I read it while visiting a friend who was also spending one year in India as a Fulbright scholar. She was sharing an apartment in South of Delhi with other Fulbrighters, and that apartment had become as a kind of warm and welcoming consulate-refugee camp for any friend or friend of friends going through India.
The book covers an amazing spectrum though, and of course different bits of it will appeal more or less to different people. (view spoiler) At one point , when the Dalyrmples have visitors staying, she counts how often the loo is flushed during the night. 'You are going bald.' 'Only a little bit, Mrs Puri,' I said defensively, knowing she was speaking the truth. It's not unusual for the Scots to begin to thin out a bit at that age.' 'Well,' said my landlady.
A mystic explains to William Dalrymple that Delhi is a city of djinns. Newly married, William Dalrymple and his wife, the artist Olivia Fraser, move to the Sufi neighborhood of Nizamuddin in New Delhi and set out to explore their adopted city. The first veils of history that Dalrymple must part to understand the city and hear the whispers of the past are the veils hiding memories of the Great Partition that tore India apart at the very moment of her birth as an independent nation. In layer after ancient layer; story after story, Dalrymple lets us hear the murmuring of the djinns and the voices of Delhis many peoples. Sometimes prompted by a conversation, at other times by the discovery of yet another ancient building crumbling into dust, we journey to the British Imperial India of Lutyens; to the early days of the East India Company; to the waning decades and tragic end of the Mughal Empire in 1857; to the Golden Age of Shah Jahan; and far, far back to the Tughluk dynasty that ruled nearly all of India from Delhi in the 14th century. City of Djinns is only Dalrymples second book. Dalrymples later outings, including the superb White Mughals: Love and Betrayal in Eighteenth-Century India and The Last Mughal: The Fall of a Dynasty: Delhi, 1857, explore Indias history with greater depth and scholarly assurance. Still, Dalrymples many fans as well as lovers of all things Indian should not miss City of Djinns; it is an atmospheric classic and almost as wondrous as being in Delhi yourself.
Based upon the letters that they wrote back home, various British civil servants like Metcalf, Lutyens, Fraser, have been pictured and their distinct approaches towards India and Indians has been well illustrated. Only the vanity of an Empire- an Empire emancipated from democratic constraints, totally self-confident in its own judgement and still, despite everything, assured of its own superiority-could have produced Lutyens's Delhi" And about Fraser, who acquired the Indian traditions & customs and mixed enthusiastically with the common gentry, Dalrymple quotes Jacquemont's memoirs...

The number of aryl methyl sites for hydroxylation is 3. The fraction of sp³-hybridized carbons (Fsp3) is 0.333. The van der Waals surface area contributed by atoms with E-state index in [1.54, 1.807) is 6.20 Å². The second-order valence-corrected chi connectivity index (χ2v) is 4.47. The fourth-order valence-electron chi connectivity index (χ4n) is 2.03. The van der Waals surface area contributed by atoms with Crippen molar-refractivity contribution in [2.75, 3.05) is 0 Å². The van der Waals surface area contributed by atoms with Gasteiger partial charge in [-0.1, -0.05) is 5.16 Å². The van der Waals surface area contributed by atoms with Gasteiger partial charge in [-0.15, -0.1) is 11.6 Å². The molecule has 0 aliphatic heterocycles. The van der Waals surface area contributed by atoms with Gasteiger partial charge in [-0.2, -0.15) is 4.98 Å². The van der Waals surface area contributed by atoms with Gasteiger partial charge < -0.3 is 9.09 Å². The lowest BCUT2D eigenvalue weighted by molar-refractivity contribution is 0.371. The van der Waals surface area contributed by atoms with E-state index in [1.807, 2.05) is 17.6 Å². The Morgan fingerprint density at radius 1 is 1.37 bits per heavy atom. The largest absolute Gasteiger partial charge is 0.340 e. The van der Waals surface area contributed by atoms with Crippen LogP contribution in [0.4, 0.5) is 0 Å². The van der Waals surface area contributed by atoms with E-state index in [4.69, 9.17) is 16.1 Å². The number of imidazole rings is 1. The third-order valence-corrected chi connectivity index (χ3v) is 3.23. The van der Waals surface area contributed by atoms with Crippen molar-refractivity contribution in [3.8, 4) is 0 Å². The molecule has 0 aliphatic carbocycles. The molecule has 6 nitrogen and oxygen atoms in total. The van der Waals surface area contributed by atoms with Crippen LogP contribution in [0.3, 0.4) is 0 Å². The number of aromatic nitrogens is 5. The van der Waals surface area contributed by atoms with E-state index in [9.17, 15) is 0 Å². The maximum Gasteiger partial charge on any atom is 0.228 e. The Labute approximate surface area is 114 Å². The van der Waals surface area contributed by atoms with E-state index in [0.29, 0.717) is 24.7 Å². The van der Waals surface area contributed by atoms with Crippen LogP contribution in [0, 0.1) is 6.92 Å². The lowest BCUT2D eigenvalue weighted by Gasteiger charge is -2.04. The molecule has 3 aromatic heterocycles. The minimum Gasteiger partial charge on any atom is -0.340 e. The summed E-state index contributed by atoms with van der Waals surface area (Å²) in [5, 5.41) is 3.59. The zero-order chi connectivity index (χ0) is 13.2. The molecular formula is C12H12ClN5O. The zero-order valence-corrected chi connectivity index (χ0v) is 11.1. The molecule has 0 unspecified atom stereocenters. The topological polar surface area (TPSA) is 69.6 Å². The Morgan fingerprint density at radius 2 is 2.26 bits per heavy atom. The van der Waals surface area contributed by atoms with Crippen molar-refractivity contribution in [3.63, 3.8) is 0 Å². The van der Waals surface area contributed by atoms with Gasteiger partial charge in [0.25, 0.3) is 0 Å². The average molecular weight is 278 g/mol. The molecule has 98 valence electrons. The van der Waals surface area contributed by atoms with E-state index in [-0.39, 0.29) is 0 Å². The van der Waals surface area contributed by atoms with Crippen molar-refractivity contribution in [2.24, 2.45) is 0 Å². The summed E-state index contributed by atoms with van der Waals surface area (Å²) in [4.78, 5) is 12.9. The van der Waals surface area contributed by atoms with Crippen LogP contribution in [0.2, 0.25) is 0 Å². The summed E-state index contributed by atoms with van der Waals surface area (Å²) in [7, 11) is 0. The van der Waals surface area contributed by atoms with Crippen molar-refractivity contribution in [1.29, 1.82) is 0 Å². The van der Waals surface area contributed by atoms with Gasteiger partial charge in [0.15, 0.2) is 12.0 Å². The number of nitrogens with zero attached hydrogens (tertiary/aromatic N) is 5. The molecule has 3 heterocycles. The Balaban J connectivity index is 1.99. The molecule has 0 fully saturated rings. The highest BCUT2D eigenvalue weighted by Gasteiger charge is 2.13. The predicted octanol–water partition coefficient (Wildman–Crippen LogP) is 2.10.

How he deals with the shrewd Punjabi landlady Mrs Puri, or the refreshingly funny stories with his cab driver Balvinder Singh, amidst the noisy, heavily populated, sweltering hot Delhi, turn this into a book a reader can relate to, rather than just another bland volume of history. To a reader, a travel enthusiast and a history buff, I highly recommend City of Djinns for the delightful book that it is, and to a Delhi-walla, for getting to know his Dilli better.
There's more to Dehli than curry and he picks it apart to reveal the fascinating, multi-layered history beneath the stereotypical surface.
I kept running into William Dalrymple's City of Djinns, which Brown is quoted in the accompanying squibs as saying it was his favorite travel book. Also, I suspect that even as Brown's quote led me here, Dalrymple will lead me to more fascinating books.
The book won the 1990 Yorkshire Post Best First Work Award and a Scottish Arts Council Spring Book Award; it was also shortlisted for the John Llewellyn Rhys Memorial Prize. From the Holy Mountain, his acclaimed study of the demise of Christianity in its Middle Eastern homeland, was awarded the Scottish Arts Council Autumn Book Award for 1997; it was also shortlisted for the 1998 Thomas Cook Award, the John Llewellyn Rhys Prize and the Duff Cooper Prize. In November 2007, William received an Honourary Doctorate of Letters, honoris causa, from the University of Lucknow University for his outstanding contribution in literature and history, and in March 2008 won the James Todd Memorial Prize from the Maharana of Udaipur.